Media


Beijing at night. (Do you see any energy police?)

A small update on my last little bit on China’s battle against global warming. Chinese government’s latest weapon against the cruel climate change? A sort of “Energy Saving Police” out to make sure all buildings in Beijing are obeying energy saving rules, like making sure their air conditioning is set to no cooler than 79 degrees. The Chinese government also has a phone line set up just so people can call in and report people disobeying these Energy Laws.

The effort to save energy has even become somewhat of a political campaign, considering the 2008 Beijing olympics are approaching and they truly want to get rid of all the pollution by then. The People Daily, the Communist Party’s mouthpiece in China, says: “All regions and sectors must thoroughly grasp the importance and urgency of saving energy and reducing emissions,” showing the government’s desperation to urge things forward. According to the China Youth Daily, 84.6 percent of almost 5,000 Chinese citizens found global warming and energy conservation to be considered an urgent issue. It seems to me that China is certainly keeping its’ promise so far!

S O U R C E S:
Article about China’s efforts.
Article mainly about the energy police.

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A panel of nutrition and health experts, with the support of the Unilever Health Institute, recently concluded that around 21% of calories consumed by Americans after the age of 2 come from beverages. The panel put together a Beverage Guidance System detailing both the health benefits and detractions of popularly consumed drinks from water (the preferred beverage of the panel) to alcohol, coffee, tea, milk and soy milk. Barry Popkin and George Bray, the two authors of the paranoia-inducing high-fructose corn syrup study from a few years ago, are also on this panel.

Here’s a post from one of the guidelines’ authors, Balz Frei, and here’s the New York Times’ take on the story.

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There’s a new organization in Jacksonville devoted to climate change awareness! The Jacksonville Greenhouse Alliance was founded with the express intention of getting our civic leadership to sign on the U.S. Mayors Climate Protection Agreement. The Agreement is an effort begun by the mayor of Seattle, Greg Nickels, to encourage local governments in the United States to adopt Kyoto Protocol standards. As of December 2006, 353 American mayors had signed on to the agreement, which has three key components:

  • Strive to meet or beat the Kyoto Protocol targets in their own communities, through actions ranging from anti-sprawl land-use policies to urban forest restoration projects to public information campaigns;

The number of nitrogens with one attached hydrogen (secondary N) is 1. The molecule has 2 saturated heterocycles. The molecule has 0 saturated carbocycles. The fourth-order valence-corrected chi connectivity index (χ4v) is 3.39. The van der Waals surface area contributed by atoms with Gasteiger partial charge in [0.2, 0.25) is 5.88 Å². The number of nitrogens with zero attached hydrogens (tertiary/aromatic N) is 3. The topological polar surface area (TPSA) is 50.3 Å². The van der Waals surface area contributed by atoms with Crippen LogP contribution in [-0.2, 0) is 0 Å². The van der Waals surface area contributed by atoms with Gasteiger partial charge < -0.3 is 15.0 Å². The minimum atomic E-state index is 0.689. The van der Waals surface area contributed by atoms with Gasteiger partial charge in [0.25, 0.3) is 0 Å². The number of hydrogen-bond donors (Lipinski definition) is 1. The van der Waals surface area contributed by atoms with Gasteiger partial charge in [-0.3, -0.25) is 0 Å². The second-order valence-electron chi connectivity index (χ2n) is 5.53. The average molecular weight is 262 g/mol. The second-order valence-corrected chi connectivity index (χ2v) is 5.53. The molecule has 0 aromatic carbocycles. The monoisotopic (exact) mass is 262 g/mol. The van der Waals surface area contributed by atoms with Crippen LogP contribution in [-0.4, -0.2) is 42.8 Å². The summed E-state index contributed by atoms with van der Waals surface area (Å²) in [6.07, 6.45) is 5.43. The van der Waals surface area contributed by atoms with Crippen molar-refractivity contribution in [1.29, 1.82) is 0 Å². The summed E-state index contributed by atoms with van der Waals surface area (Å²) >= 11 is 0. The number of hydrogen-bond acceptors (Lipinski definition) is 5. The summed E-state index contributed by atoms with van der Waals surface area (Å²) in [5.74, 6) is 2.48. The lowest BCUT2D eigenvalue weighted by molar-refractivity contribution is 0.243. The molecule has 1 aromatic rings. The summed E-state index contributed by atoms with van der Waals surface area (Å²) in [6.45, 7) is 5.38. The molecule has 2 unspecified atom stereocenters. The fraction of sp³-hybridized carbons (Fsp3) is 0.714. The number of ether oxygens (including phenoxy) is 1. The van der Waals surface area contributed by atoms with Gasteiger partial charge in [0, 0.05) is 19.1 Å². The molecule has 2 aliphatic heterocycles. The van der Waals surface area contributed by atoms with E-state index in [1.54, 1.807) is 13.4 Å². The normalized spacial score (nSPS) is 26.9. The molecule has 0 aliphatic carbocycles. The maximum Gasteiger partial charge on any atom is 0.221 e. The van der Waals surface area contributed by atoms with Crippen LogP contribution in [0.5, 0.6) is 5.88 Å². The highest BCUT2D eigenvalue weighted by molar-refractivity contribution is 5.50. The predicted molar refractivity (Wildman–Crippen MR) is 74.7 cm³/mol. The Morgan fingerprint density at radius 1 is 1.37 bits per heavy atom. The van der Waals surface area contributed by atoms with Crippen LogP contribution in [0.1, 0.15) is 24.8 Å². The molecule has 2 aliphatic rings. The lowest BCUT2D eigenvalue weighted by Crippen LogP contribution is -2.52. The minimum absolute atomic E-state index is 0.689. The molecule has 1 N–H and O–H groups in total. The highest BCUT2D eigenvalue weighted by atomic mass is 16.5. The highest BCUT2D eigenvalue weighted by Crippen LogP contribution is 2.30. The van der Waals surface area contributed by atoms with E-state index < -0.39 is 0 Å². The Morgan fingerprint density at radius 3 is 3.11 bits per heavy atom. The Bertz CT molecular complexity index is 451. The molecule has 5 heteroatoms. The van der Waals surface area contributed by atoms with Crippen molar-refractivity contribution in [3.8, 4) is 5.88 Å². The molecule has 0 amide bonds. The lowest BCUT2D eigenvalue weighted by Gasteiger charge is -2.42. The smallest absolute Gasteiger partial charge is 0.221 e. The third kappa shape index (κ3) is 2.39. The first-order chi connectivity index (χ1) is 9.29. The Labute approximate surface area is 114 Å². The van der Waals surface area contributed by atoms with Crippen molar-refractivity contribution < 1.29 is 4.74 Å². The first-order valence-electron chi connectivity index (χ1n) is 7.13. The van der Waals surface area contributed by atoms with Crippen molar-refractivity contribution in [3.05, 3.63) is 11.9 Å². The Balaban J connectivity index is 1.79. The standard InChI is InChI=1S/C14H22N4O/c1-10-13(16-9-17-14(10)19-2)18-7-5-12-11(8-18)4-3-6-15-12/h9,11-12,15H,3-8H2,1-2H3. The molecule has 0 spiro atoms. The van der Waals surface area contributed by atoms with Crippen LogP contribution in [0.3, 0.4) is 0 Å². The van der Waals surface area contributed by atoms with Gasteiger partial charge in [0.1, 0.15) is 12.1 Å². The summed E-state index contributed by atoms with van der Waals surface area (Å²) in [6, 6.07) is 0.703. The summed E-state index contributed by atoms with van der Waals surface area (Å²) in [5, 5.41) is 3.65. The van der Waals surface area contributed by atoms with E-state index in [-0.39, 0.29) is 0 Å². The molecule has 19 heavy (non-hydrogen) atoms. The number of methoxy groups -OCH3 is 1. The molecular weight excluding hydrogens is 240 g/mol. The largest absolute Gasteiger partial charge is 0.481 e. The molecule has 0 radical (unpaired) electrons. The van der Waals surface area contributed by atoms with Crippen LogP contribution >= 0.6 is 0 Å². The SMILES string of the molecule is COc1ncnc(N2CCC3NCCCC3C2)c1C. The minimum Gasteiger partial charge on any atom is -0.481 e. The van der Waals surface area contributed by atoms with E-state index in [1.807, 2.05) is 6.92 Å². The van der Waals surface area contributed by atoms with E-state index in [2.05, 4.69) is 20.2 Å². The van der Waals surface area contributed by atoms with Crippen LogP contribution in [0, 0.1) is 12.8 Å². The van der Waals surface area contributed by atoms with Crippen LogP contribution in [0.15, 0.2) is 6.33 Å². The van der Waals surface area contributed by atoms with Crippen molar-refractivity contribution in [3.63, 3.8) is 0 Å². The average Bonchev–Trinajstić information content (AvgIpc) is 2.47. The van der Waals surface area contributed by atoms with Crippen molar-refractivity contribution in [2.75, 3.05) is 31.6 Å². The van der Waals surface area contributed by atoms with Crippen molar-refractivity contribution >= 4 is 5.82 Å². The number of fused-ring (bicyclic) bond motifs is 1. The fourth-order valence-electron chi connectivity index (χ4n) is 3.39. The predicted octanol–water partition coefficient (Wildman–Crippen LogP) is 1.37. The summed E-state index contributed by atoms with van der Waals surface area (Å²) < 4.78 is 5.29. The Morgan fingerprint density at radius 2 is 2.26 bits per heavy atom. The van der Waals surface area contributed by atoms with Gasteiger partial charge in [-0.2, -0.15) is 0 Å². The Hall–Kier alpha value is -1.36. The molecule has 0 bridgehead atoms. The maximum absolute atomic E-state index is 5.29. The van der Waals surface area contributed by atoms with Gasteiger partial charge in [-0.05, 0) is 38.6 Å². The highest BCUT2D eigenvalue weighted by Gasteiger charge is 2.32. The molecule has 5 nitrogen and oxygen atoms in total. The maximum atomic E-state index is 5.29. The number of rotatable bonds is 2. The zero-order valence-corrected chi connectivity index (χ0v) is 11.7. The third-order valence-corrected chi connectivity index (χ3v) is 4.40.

• Urge their state governments, and the federal government, to enact policies and programs to meet or beat the greenhouse gas emission reduction target suggested for the United States in the Kyoto Protocol — 7% reduction from 1990 levels by 2012; and
  • Urge the U.S. Congress to pass the bipartisan greenhouse gas reduction legislation, which would establish a national emission trading system

Go check out the site and sign the petition! There’s a list of upcoming JGA events as well as information on things that you can do to be more climate-friendly.

In the last 6 years, science has taken a backseat to faith in America. Our government, for reasons both spiritual and economical, has refused to acknowledge irrefutable evidence regarding, among other things, global warming, carbon emissions, stem cell research, water and air pollution and the environmental impact of oil drilling. And while we can’t expect any drastic changes overnight, the results of the recent midterm elections will hopefully usher in a new era of legislative concern for the environment and scientific research.

We hope Cantwell, Tester and McNerney all treat us right in the years to come. Check out this WIRED article that came out before the elections. It gives you a pretty good idea of which agencies and programs have suffered at the hands of scientifically skeptical lawmakers. With the election of so many green and progressive representatives, we’re hopeful for the future.

And, to get a little more specific, here’s another article on Global Warming with specific examples of how climate change is affecting wildlife in certain regions. And since it’s always good to have some ammunition when dealing with skeptics, here’s Grist.org’s guide to climate change discussions. It’s a thorough outline with talking points, scientific evidence and strategies to help you convince the naysayers that the problem is real.

And lastly, here’s the Panasonic Eco&UD House website. The Eco&UD house was designed to maximize comfort and quality of life while minimizing environmental impact. the house has all kinds of cool stuff built in to it like a rainwater pooling and purification system. Plus, the site’s got a decent amount of Engrish on it, so you can have a laugh while you learn.